Pepperoncini Greek Pepper is a favorite component of any Greek salad with lettuce, feta cheese and olives. These peppers have very mild heat that pairs well with a wide range of dishes. Fruits are initially yellow-green and mature to a dark-orange to red color. Pepperoncini Greek Pepper produces very heavy yields on compact plants which makes it a great option for containers and gardens of any size. Expect to pick dozens of peppers each time these are harvested. Peppers average 4″ long with a 1″ diameter. Fruits are slightly wrinkled which provides a nice, crunchy texture. This is a great variety for pickling, salads and fresh salsa.
Peppers are in the nightshade family along with tomatoes and eggplant. Plants in the nightshade family are susceptible to blossom end rot, which is a result of a calcium deficiency. To prevent or alleviate this problem, apply pelleted gypsum at the base of the plant at bloom set. Peppers do best when transplanted, as the germination time can be longer than most vegetable seed. Peppers grow very well in our heavy-duty seed starting trays. Plants should be started 4-6 weeks before the intended outdoor planting date.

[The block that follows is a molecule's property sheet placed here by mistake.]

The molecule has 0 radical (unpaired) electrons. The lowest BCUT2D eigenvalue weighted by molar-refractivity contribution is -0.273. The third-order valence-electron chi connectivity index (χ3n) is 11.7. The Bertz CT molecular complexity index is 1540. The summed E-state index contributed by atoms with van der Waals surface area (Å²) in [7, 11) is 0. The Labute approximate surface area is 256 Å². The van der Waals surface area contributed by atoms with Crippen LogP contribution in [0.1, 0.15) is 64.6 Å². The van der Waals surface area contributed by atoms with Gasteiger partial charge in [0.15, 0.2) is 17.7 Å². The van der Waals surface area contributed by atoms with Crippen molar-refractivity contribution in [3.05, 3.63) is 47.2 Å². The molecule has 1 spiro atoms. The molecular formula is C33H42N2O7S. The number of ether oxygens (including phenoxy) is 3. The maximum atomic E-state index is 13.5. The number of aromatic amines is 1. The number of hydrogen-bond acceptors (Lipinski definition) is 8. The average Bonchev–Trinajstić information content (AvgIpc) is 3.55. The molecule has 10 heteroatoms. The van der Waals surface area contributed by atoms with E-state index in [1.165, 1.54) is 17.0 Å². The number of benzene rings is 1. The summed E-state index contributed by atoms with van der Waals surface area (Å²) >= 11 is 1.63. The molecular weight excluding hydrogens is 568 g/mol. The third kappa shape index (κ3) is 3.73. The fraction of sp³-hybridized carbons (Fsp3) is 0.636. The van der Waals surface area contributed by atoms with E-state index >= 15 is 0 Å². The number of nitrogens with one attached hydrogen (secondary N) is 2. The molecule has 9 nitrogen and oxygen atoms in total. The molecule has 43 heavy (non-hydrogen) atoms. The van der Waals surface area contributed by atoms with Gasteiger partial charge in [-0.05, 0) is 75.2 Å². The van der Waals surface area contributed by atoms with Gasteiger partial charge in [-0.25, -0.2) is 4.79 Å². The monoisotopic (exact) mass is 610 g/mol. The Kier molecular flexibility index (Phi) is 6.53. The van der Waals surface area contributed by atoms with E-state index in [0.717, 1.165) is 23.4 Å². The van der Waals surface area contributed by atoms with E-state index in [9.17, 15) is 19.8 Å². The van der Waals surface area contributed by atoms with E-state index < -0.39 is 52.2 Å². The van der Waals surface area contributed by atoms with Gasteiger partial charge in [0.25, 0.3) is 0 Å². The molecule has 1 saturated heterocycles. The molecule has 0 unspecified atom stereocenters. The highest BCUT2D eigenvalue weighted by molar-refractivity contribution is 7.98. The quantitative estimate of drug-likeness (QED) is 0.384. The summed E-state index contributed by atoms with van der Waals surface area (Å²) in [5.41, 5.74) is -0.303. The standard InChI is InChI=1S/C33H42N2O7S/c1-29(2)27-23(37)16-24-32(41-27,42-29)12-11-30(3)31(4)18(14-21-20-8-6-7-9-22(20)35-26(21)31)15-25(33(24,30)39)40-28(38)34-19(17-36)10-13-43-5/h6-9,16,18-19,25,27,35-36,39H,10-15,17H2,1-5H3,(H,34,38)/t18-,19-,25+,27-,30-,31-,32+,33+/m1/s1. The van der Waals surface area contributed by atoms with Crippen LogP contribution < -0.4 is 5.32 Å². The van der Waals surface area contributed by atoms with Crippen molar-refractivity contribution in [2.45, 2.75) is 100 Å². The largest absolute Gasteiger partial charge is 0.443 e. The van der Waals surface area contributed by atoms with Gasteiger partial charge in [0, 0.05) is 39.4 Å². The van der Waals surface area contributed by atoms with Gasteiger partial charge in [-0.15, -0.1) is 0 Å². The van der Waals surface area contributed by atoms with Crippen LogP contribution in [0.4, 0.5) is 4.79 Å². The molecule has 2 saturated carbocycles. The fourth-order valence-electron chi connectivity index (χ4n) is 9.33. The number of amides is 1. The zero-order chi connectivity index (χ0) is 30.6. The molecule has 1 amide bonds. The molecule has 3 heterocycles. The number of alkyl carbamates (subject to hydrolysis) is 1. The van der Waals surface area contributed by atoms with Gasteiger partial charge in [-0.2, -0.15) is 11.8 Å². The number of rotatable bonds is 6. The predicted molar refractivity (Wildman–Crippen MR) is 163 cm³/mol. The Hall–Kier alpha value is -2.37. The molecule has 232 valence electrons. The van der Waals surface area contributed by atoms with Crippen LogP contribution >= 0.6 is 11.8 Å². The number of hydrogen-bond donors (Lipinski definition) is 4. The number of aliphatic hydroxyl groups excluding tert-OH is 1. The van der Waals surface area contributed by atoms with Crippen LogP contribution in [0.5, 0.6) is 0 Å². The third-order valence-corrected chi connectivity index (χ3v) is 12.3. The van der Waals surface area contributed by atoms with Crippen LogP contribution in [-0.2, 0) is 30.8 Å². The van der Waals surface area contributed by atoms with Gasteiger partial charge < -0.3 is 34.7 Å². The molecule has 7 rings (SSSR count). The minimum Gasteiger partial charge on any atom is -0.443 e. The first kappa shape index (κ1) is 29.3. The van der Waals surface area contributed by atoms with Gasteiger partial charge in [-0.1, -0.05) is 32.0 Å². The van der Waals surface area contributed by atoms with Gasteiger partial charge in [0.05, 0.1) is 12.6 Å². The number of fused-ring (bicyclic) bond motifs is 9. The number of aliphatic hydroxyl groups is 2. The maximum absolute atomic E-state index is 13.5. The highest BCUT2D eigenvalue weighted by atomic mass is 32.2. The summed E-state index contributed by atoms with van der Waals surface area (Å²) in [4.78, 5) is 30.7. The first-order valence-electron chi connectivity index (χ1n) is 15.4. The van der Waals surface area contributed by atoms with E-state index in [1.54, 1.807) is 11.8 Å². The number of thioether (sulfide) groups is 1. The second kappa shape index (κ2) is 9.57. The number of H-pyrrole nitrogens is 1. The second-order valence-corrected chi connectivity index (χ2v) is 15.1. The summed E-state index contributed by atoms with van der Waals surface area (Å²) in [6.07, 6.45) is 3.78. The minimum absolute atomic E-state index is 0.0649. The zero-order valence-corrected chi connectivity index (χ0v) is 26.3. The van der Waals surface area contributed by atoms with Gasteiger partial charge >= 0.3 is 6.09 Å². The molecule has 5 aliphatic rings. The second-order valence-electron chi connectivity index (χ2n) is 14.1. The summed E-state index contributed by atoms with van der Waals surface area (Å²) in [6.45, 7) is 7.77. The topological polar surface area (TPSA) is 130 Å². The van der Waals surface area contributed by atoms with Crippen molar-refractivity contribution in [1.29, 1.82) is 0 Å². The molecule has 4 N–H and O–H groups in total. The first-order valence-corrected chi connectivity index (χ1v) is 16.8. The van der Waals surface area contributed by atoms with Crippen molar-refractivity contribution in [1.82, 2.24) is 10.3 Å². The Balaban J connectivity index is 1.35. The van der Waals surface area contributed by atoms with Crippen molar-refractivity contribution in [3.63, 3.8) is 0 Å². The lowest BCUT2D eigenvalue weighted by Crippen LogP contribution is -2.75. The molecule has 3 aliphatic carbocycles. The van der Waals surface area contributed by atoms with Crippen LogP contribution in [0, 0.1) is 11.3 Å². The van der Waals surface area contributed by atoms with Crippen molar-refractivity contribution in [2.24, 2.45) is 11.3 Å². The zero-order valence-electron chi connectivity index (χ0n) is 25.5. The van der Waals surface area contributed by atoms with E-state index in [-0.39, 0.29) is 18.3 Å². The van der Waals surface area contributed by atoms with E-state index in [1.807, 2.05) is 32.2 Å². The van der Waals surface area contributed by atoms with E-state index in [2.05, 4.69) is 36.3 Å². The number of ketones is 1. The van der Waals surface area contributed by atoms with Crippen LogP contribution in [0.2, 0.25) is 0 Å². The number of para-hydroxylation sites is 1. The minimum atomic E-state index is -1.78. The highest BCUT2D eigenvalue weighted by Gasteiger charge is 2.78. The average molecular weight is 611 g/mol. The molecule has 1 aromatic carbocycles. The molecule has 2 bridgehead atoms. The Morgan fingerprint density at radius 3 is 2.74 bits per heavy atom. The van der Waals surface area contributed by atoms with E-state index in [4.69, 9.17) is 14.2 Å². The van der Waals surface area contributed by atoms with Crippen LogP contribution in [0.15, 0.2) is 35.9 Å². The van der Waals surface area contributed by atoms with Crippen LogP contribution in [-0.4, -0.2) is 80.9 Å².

If conditions outside are favorable, transplants may be planted directly from our 162 cell trays. If conditions are still too cold for planting peppers, transplants may be “stepped-up” to 4″ pots to allow more room to grow. Peppers can produce heavy fruits and will require some form of support to keep the plant upright. We recommend using the Florida Weave trellising technique that involves using stakes and twine along the row. This ensures that plants and fruits stay off the ground, reducing the possibility of disease and keeping fruits clean.
Pepperoncini Greek Pepper Planting Information
Planting Method: transplant
When to Plant: after last frost
Planting Depth: 1/4″
Seed Spacing: 2′
Row Spacing: 3-4′
Days to Maturity: 65
Disease Resistance: None